As it turns out, the cost of ownership was lower than the cost of renting in more than three quarters of the 266 combinations or cases studied.

As of the second quarter of 2018, the monthly cost of owning was lower than the cost of renting for 72 (just 27% of the 266 cases).

But, the study noted, costs of homeownership include considerable amounts of repayment of mortgage principal. This is a form of saving. When this saving is considered, the “net” or “effective” cost of homeownership is correspondingly reduced.

On a net basis, the cost of ownership is lower than the cost of renting in 202 of the 266 cases (76%), according to the study.

On average across the 266 cases, the monthly cost of owning exceeds the cost of renting an equivalent dwelling by $541 per month. But, when the principal repayment is considered, the net cost of owning is $449 less than the cost of renting.

MPC’s study also found the largest element of the ownership cost (the mortgage payment) is fixed for some time. The result is that the cost of renting will increase more rapidly than the cost of homeownership. The analysis projects the costs of owning and renting for five years and 10 years, assuming that all of the cost components (apart from the mortgage payments) rise by 2.5% per year. The study concluded that homeownership becomes increasingly advantageous over time.

The study concluded by the time the mortgage is fully repaid in 25 years (or less) the cost of owning will be vastly lower than the cost of renting, in every one of the 266 cases. On average across the 266 cases, the cost of owning is projected at $1,549 per month versus $4,655 for renting equivalent dwellings.

HOMEOWNER TIPS…
5 Ways to Stay Cool Without Air Conditioning:

  1. When it’s cooler outside than inside, open your windows instead of using air conditioning. Use a window fan, blowing toward the outside, to pull cool air in through other windows and to push hot air out. When it’s hotter outside than inside, close your windows and draw window coverings against direct sunlight.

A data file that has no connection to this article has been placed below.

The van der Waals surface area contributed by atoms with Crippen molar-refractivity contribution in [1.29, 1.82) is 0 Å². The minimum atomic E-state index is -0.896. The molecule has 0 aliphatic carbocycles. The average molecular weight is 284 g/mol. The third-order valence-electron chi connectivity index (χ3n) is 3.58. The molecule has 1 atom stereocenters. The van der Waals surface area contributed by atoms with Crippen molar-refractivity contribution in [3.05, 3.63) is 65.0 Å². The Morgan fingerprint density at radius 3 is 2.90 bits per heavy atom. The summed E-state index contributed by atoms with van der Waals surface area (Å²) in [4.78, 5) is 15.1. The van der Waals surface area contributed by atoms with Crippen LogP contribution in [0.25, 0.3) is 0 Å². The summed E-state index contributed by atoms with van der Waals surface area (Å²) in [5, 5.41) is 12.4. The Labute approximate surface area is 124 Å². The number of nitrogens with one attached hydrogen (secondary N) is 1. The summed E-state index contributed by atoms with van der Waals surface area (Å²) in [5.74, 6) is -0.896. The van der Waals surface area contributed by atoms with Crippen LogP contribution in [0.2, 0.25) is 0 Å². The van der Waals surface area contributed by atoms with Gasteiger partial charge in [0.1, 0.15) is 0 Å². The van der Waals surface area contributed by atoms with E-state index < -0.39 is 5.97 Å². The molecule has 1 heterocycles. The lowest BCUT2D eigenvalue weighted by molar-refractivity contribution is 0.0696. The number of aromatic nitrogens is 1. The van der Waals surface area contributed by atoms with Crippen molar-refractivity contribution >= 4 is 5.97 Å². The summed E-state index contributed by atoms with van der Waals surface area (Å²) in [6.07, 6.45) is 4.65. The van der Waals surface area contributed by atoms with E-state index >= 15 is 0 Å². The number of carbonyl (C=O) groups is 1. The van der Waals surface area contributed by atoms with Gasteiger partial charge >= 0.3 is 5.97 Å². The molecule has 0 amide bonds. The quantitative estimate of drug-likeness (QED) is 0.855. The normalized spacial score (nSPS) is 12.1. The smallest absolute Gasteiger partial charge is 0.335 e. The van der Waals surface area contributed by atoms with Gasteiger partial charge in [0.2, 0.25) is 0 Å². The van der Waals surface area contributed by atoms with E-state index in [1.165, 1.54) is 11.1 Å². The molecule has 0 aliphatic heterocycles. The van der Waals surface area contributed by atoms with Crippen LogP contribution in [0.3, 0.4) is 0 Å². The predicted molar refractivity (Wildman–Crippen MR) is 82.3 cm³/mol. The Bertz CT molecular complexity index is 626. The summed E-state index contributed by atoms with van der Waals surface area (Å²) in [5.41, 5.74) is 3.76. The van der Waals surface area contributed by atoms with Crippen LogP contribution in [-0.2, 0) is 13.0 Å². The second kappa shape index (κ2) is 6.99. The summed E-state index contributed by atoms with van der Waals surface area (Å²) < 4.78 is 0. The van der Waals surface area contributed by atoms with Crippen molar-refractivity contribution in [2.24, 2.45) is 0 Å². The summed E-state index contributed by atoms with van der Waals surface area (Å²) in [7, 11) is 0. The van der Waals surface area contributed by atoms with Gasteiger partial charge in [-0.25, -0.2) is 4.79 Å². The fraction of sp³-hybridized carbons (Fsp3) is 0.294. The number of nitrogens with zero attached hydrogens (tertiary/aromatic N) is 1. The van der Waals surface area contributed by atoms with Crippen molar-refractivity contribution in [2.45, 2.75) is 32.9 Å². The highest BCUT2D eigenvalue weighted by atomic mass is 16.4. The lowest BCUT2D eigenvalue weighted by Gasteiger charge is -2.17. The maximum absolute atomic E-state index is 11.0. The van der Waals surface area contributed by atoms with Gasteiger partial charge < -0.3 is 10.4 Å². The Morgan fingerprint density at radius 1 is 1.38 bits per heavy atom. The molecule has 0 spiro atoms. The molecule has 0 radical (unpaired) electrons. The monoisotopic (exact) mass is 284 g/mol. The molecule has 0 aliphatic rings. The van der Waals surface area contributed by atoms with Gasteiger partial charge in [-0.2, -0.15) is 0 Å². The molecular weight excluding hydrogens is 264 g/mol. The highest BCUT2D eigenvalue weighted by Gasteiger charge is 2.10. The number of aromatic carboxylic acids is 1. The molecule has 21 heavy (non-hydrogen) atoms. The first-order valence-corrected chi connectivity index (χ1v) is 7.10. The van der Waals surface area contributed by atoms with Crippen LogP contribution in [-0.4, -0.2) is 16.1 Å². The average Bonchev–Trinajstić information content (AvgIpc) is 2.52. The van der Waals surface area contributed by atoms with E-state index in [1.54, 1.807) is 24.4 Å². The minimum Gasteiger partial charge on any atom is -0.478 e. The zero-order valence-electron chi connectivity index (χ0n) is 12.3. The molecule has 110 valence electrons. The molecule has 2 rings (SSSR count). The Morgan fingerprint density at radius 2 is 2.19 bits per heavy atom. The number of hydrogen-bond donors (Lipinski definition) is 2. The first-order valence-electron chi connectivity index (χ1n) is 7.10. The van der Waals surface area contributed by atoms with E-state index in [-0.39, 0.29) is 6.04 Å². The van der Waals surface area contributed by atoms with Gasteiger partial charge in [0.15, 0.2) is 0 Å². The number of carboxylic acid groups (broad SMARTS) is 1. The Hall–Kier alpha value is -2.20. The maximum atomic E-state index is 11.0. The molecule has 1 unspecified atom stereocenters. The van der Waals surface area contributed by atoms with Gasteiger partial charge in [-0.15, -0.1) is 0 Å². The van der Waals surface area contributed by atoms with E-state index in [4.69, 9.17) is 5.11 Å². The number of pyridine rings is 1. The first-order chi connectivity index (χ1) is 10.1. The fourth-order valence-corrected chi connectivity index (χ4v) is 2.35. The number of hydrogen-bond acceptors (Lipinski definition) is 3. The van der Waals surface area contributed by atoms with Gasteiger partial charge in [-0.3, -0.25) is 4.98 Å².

2. On hot days, delay heat-producing tasks, such as dishwashing, baking or doing laundry, until the cooler evening or early morning hours.
  3. Caulk around window and door frames, use weather stripping on exterior doors, and have a professional seal gaps where air can travel between the attic and your living space.
  4. Use energy-efficient lighting in your home. CFL and LED light bulbs operate cooler and cost less to use because most of their energy produces light instead of heat. Incandescent light bulbs, on the other hand, lose 90% of their energy as heat.
  5. Leafy shade trees planted on the east and west sides of your home can improve comfort and decrease cooling needs by blocking heat and sunlight. You’ll still have the benefit of heat from the sun in the winter, after the leaves fall. Check with your local garden centre for recommendations.

 

DID YOU KNOW…
There are two types of debt: secured and unsecured. When you borrow money to buy a house, the bank can take back the house to recoup their money if you don’t pay the debt. That means the debt is secured – it’s being balanced against something that you want to keep, and gives the bank some measure of security that it’s going to be able to recover the money it’s loaned you. Unsecured debt, on the other hand, means the bank can’t reclaim the thing you’re buying with the borrowed money. (Credit card debt is unsecured, and so are student loans.)